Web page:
The sessions would focus on tracking progress on performance, identifying gaps, challenges, and emerging issues within the infrastructure finance and development world, as well as recommending timely corrective policy actions in the priority areas.
By providing up-to- date information, undertaking comparative analyses, and discussing success stories and lessons learned, the DFS 2017 would make a strategic contribution to Africa’s sustainable growth process.
The Conference will comprise two plenary sessions, which will feature presentations and discussions by prominent policy makers, project developers, investors, bankers, policy makers, private sector actors, representatives from multilaterals, and infrastructure development organizations.
The breakout sessions will allow for more in-depth and technical analyses of salient issues related to the thematic focus of the Conference such as:
The importance of developmental finance in emerging markets cannot be overemphasised. Quantifying needs is a difficult and almost impossible, but the Intergovernmental Committee of Experts on Sustainable Development Financing estimates that the cost of a global safety net to eradicate extreme poverty in all countries is about $66 billion annually and that annual investment requirements in infrastructure—water, agriculture, telecoms, power, transport, buildings, industrial and forestry sectors, etc.—amount to $5 trillion to $7 trillion globally.
The need for credit for small and medium enterprises has been estimated to be up to $2.5 trillion in developing countries (United Nations 2014a). There are also large financing needs for the provision of global public goods to make investments “climate-compatible.” Although data on financing needs specific to African countries are not readily available, it is clear that they are disproportionately large relative to the size of their economies, especially for land- locked as well as post-conflict countries.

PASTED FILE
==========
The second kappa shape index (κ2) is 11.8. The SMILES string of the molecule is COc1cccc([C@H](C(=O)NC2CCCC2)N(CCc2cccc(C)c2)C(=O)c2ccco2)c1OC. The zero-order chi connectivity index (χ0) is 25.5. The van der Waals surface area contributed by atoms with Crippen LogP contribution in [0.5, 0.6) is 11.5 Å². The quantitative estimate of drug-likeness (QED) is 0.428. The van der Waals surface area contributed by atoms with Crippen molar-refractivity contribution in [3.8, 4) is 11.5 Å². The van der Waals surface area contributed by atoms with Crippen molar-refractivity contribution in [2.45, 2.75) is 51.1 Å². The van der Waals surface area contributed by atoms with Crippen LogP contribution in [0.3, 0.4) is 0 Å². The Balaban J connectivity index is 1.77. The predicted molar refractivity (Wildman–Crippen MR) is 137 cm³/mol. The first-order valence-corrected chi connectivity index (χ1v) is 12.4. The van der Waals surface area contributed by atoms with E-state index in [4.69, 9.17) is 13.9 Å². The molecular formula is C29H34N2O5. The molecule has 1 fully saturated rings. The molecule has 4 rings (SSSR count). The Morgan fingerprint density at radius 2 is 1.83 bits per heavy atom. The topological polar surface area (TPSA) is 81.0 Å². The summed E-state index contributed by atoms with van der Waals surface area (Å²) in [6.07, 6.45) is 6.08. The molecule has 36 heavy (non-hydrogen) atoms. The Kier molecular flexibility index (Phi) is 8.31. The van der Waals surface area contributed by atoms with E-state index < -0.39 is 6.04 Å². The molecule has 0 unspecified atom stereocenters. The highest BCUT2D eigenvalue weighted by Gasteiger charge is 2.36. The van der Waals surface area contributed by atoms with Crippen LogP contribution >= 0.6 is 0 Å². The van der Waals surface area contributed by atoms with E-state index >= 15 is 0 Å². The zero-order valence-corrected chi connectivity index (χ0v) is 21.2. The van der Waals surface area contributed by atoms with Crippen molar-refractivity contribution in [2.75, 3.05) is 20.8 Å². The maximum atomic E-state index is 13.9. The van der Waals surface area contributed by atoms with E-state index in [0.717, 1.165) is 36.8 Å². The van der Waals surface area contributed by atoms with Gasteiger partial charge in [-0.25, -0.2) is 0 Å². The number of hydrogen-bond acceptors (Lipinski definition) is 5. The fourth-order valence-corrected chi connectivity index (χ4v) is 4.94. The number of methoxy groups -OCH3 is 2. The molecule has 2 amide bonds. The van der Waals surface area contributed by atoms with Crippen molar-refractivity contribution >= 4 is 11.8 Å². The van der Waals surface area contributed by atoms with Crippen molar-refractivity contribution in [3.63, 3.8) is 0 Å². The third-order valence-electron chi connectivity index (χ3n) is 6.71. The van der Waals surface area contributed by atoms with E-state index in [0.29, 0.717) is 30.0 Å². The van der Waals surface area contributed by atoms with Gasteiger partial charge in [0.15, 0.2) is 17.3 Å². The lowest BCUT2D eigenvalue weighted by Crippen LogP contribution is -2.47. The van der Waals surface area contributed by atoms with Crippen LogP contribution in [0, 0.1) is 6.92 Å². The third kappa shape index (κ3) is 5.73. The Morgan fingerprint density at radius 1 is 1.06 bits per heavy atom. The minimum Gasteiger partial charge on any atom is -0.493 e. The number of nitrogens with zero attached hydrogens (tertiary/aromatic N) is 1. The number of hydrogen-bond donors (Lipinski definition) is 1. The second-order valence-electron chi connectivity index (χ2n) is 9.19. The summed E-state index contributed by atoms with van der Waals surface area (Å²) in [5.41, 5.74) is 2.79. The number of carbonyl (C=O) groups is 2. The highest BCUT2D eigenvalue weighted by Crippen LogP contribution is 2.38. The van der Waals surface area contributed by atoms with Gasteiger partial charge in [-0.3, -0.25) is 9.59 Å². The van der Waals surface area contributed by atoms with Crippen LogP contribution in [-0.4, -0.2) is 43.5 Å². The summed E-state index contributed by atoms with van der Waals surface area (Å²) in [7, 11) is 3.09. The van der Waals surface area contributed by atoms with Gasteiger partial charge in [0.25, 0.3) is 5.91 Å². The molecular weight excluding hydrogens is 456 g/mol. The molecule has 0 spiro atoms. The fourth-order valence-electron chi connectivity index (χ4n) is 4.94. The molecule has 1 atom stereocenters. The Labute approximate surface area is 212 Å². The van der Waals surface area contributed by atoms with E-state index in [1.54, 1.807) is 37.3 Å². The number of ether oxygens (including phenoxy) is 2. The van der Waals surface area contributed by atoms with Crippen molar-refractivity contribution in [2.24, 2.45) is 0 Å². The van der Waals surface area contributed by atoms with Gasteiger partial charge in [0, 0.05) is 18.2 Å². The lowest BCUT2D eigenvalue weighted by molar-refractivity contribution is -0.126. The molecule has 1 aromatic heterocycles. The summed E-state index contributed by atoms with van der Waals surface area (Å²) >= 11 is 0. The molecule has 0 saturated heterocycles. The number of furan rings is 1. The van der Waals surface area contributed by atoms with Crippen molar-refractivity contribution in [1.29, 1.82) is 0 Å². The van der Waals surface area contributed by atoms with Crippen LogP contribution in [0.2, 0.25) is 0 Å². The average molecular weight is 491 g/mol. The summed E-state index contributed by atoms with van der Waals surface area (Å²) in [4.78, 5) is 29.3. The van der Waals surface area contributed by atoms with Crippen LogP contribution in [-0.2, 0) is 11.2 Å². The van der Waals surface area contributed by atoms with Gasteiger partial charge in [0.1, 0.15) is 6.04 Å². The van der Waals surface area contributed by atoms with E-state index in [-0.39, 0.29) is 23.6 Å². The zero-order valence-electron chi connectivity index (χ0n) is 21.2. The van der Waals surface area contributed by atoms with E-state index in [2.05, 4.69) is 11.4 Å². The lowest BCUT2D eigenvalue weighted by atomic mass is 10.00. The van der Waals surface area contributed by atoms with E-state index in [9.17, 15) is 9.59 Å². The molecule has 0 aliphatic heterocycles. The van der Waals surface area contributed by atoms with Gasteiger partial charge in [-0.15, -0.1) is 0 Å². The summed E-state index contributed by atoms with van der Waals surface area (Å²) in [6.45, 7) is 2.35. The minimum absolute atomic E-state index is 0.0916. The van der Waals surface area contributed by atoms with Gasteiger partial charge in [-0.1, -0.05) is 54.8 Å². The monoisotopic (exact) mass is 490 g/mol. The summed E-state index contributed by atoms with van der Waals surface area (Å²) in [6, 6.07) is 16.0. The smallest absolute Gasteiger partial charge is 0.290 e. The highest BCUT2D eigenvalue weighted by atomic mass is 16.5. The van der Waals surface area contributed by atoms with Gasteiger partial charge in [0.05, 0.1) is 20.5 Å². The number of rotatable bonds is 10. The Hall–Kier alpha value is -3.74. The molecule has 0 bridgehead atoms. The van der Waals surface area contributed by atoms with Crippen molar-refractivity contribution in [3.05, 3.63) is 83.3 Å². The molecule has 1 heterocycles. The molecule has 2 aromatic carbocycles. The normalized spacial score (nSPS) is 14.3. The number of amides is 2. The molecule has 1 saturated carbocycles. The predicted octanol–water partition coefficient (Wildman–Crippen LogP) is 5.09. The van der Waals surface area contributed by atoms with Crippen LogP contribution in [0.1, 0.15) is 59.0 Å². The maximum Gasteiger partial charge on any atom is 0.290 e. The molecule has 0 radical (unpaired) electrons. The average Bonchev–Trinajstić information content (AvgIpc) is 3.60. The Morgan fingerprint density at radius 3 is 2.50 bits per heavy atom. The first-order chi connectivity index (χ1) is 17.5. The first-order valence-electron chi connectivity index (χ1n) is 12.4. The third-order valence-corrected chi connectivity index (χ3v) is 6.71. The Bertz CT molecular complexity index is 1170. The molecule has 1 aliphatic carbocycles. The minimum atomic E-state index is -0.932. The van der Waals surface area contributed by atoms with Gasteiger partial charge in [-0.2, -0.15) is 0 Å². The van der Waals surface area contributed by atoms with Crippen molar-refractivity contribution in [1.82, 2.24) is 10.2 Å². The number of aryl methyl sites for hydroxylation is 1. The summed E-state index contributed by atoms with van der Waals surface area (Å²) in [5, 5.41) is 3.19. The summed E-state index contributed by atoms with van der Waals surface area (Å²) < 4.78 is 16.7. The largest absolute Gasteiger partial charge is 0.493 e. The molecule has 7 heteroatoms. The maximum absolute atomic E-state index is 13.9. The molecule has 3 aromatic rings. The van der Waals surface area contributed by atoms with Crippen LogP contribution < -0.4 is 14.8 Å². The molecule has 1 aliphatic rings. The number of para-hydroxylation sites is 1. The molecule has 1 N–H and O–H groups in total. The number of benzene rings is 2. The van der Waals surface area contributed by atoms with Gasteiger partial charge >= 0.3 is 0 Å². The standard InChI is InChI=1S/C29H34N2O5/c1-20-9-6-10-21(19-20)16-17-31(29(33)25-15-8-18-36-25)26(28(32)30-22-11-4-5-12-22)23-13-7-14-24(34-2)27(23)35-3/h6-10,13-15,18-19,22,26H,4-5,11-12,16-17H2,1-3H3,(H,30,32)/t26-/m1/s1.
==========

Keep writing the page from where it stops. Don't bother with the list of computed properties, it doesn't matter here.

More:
Current models of financing infrastructure projects in developing countries focus on two complementary questions:
(1) What infrastructure asset contributes the most to real growth sectors (2) How do we attract the finance for these investments.
Domestic capital is not sufficient to finance large scale infrastructure projects; thus strengthening tax systems, expanding domestic tax bases, and enhancing local financial markets, should continue to be a top priority for African governments. Yet, domestic revenues are only part of the solution and cannot provide all the necessary capital for meeting the SDGs. Official development assistance, private capital flows (foreign direct investment, portfolio, and loan flows), remittances and other forms of external flows will also be essential as a complement to domestic financing.
The volatility and short-term nature of external capital flows present major financing risks to African countries. However, these risks can be mitigated efficiently by prioritizing more stable and long-term finance from sovereign wealth funds, private companies, and development finance institutions. The key objective of our inaugural Development Finance Summit is to facilitate conversations that will help create a funnel for development finance, which reaches out to the real sector of the economy for a more robust and inclusive growth.
The purpose of this summit is to initiate thought provoking discussions and conversations about financing projects that leads to robust and inclusive growth. With the help of quality research papers centred on the key conversation drivers such as; what African countries should do in concrete policy terms to drive increase in private public-partnerships, what are the key infrastructure assets that will stimulate key growth sectors and how much capital is required to achieve inclusive growth.
We believe a good starting point is to address infrastructure bottlenecks as well as institutional and regulatory constraints, improved access to capital and availability of deal pipelines in the key growth sectors.
For general enquiries, please contact us by:
UK: +44-7850131080 / +44 7931898558
Eko Hotel & Suites Lagos, Nigeria Dates
July 27, 2017